We discuss some applications of Bayesian games to interesting networking scenarios. First, we investigate a jamming problem, where nodes try to communicate in spite of an adversary that wants to interfere. We take into account that the channel gain depends on nodes’ position, which is a Bayesian type. We frame the problem as a Bayesian zero-sum game where the network acts as the maximizer of the transmission capacity, while the jammer is the minimizer. Furthermore, we discuss a distributed queuing system with multiple servers that only have uncertain information on their service rates. These problems show that game theory can be useful to achieve some practical insight on communication scenarios, especially to quantify the importance of gaining accurate information on the other agents involved in the network (as either partners or adversaries).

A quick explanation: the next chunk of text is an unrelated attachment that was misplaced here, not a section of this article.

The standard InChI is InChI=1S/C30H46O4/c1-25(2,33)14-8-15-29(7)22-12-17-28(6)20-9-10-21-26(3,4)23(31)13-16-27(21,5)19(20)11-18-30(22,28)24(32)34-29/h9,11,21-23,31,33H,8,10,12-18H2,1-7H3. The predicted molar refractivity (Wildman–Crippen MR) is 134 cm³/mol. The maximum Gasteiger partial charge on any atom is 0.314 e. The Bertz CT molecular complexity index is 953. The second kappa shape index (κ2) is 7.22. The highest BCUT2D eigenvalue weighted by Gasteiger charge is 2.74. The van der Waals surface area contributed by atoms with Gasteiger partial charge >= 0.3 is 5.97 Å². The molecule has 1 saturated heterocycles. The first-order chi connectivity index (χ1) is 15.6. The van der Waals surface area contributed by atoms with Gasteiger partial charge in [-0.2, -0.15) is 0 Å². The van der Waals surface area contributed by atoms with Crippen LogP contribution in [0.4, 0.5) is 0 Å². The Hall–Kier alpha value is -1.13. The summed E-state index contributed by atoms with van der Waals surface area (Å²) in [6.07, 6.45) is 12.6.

About Leonardo Badia
Leonardo Badia received both his MSc. and his Ph.D. in information engineering, summa cum laude, from the University of Ferrara, in year 2000 and 2004, respectively. In March 2011 he joined the faculty of the University of Padova, where he is presently Associate Professor. He is author of more than 120 scientific papers published in international peer-reviewed journals or conferences. He presently serves on the Editorial Boards of the IEEE Transactions on Communications and the IEEE Wireless Communications Letters. His research interests include wireless networking, models for transmission protocols, and the application of game theory to wireless communications.
This event will be conducted in English